Faendal was the one follower who could hold his own. His sneak skill was better then mine, he never triggered trap plates, and he would stand back and pop baddies with his arrows instead of rushing between me and my target and getting whacked in the back of the head (cough Lydia cough). I rather liked Faendal. But because it is possible, and very likely, for followers to die trailing you about the countryside, I left him in Riverwood with the knowledge that he was living out a peaceful life with Camilla.
(Faendal. He usually has a shirt on in game, but I like this image. :D)
Then, many many hours of game time later, I returned to Riverwood for the current quest, and was attacked by an Elder dragon.
My first Elder dragon, no less. I'd been attacked by several dragons before, or I would see them soaring overhead, looking for things to accost, because that's what dragons do. I would usually be in the middle of a quest when this happened, and would hide until the dragon continued on its merry way, and I continued on mine. Hey, I wasn't being cowardly; I'd killed several of them already, as its impossible to get through an hour of Skyrim without running into one. And knowing they would continue to pop up throughout the game, I knew I wasn't missing anything by killing yet another dragon.
But this Elder dragon landed right the center of Riverwood, looking for me obviously, and attacked. It was a tough fight. Riverwood's guards and several villagers joined in as well, and together we tried to defeat this monster that had come out of nowhere. After we finally killed the beast (which went to a rather cool cutscene of me leaping onto the dragon's head and stabbing it with my sword), it collapsed, turned into a skeleton as I devoured its soul (its a dragonborn thing), and I looked around for casualties. Not too bad, for a dragon attack, anyway. A couple no-name guards had perished, no one important...
...Oh. Oh, Faendal.
There he was, lying in the grass, his bow beside him. He had perished fighting the dragon, defending his home. And, looking down at his body, I actually felt sad. Sad that this fictional character, this NPC in a video game, had died.
I couldn't leave him there in the road. In Skyrim, bodies don't disappear; he would be there every time I came back to Riverwood, and I couldn't have that. So, I took the key to his home, dragged his body to the river flowing right outside the village, and let the currant take him away. I watched his body until it disappeared downstream, then went to his home. Inside his simple cottage, I placed one of the dragon's bones I'd collected from the beast on his bed, and left feeling quite melancholic over the turn of events.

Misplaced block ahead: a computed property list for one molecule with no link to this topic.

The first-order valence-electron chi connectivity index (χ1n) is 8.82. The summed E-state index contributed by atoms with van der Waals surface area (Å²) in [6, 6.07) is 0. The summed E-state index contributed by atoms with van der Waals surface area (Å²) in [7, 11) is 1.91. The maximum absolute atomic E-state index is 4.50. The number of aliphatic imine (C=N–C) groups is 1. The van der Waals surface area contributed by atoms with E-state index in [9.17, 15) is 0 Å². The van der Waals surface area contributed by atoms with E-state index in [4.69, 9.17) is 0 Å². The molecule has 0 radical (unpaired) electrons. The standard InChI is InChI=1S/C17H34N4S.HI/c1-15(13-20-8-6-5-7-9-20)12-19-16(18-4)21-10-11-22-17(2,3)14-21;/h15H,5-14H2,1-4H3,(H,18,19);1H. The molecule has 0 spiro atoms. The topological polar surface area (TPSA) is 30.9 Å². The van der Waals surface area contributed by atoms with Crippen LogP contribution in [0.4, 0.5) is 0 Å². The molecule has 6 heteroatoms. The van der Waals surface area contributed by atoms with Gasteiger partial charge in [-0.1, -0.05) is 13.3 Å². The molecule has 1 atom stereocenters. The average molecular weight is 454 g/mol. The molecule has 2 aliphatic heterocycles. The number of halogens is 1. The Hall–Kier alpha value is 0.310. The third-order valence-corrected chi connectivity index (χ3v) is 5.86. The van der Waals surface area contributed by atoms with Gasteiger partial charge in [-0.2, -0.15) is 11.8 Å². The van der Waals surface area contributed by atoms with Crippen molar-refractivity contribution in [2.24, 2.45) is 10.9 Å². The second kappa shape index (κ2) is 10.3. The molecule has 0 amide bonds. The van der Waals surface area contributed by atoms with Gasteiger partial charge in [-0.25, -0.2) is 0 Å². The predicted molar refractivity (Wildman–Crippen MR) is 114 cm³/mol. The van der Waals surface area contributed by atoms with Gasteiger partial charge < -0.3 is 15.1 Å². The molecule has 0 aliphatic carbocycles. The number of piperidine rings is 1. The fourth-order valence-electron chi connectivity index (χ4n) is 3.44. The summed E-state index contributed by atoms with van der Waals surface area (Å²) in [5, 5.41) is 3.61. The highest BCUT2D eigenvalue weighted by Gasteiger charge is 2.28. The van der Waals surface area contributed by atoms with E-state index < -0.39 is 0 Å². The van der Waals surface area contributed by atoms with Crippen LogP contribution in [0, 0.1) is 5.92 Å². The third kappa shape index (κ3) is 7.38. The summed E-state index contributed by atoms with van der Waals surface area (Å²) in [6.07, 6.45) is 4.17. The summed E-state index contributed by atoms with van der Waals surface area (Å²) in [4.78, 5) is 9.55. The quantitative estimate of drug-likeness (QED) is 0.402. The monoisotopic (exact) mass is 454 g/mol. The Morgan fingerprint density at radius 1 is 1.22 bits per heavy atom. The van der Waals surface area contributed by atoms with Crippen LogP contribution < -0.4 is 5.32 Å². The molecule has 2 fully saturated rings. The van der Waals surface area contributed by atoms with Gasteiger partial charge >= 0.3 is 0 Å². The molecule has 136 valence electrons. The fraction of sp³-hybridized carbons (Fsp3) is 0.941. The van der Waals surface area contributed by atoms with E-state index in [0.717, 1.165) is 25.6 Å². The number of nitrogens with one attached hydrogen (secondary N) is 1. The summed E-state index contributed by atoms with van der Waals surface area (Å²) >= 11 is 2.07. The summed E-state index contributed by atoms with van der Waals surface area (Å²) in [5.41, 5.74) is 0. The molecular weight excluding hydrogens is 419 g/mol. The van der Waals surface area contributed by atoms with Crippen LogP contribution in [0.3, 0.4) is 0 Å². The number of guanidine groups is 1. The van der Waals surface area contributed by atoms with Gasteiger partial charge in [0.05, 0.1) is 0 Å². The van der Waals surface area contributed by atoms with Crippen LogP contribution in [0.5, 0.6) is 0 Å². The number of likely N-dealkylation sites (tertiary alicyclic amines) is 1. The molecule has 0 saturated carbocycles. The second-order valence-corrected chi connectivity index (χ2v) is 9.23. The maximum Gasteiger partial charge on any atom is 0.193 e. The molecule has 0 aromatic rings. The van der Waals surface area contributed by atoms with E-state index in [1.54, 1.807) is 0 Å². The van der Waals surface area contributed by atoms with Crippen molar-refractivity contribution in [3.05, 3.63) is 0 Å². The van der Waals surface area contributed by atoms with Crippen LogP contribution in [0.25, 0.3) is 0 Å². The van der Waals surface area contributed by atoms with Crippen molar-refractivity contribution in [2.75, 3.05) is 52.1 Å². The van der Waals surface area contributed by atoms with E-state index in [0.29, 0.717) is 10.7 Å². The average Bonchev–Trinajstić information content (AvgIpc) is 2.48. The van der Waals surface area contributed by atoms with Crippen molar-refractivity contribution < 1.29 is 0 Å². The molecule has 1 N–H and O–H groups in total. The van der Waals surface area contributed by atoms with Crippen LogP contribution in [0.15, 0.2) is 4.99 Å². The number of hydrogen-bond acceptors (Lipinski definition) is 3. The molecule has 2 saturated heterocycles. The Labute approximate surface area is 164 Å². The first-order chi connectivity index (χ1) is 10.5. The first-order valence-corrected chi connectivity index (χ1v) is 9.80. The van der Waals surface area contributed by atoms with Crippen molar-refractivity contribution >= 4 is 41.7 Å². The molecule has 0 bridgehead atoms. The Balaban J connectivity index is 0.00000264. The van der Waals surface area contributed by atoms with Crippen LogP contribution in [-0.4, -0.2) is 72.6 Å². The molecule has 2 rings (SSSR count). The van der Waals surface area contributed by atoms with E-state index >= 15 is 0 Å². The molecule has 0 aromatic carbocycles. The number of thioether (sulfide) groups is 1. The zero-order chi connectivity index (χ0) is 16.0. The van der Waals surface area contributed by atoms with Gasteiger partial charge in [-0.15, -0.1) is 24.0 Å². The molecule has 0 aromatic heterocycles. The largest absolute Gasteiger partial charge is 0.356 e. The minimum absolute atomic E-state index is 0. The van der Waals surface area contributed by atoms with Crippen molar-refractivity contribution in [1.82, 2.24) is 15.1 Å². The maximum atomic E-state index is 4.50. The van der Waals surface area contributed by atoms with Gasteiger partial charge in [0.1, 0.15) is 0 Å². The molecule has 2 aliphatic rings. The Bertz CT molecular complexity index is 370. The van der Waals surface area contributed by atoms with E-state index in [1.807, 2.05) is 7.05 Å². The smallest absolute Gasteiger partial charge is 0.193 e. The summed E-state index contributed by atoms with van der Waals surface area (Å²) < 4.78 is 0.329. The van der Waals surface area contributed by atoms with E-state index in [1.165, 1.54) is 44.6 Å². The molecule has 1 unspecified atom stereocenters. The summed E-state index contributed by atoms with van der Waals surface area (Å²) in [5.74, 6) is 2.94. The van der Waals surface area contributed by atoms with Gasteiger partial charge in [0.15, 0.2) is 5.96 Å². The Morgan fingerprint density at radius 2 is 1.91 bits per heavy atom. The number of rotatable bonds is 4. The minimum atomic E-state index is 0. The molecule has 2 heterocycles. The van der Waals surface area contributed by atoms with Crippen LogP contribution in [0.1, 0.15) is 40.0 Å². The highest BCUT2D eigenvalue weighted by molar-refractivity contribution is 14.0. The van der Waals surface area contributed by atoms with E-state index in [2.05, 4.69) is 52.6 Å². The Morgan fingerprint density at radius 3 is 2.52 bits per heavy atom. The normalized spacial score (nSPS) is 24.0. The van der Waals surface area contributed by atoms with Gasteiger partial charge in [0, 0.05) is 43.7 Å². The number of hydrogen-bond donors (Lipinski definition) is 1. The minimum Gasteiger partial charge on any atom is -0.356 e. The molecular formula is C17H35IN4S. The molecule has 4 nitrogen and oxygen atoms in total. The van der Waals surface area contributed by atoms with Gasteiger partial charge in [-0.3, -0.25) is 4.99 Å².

This got me thinking.
In a novel, this would be a turning point in the story. This would be the part where the reluctant hero would curse all dragonkind and vow to wipe them all out of existence. No more hiding from dragons, hoping they would pass him by. No more fighting them just for self-defense. With Faendal's death, the hero swears vengeance upon the monsters that killed his friend, and will now rush into battle wholeheartedly, in Faendal's memory.
Hey, that would make a pretty good book...
So, there was a point to this long, rambling post. And its one I've made on several occasions. Those who say video games do nothing but rot your brains are wrong. A video game is a story, just like any novel, one that is told a bit differently, but a story just the same. And if a video game can nearly move me to tears for the death of a fictional NPC, then I'd say its done a pretty good job.
And I'm not the only one who thinks so. Check out this post for another Skyrim character death story. It's hilarious, but it also gives me a bit of hope that I'm not the only crazy obsessed geek out there. :D
Until next time, I'll be fighting dragons.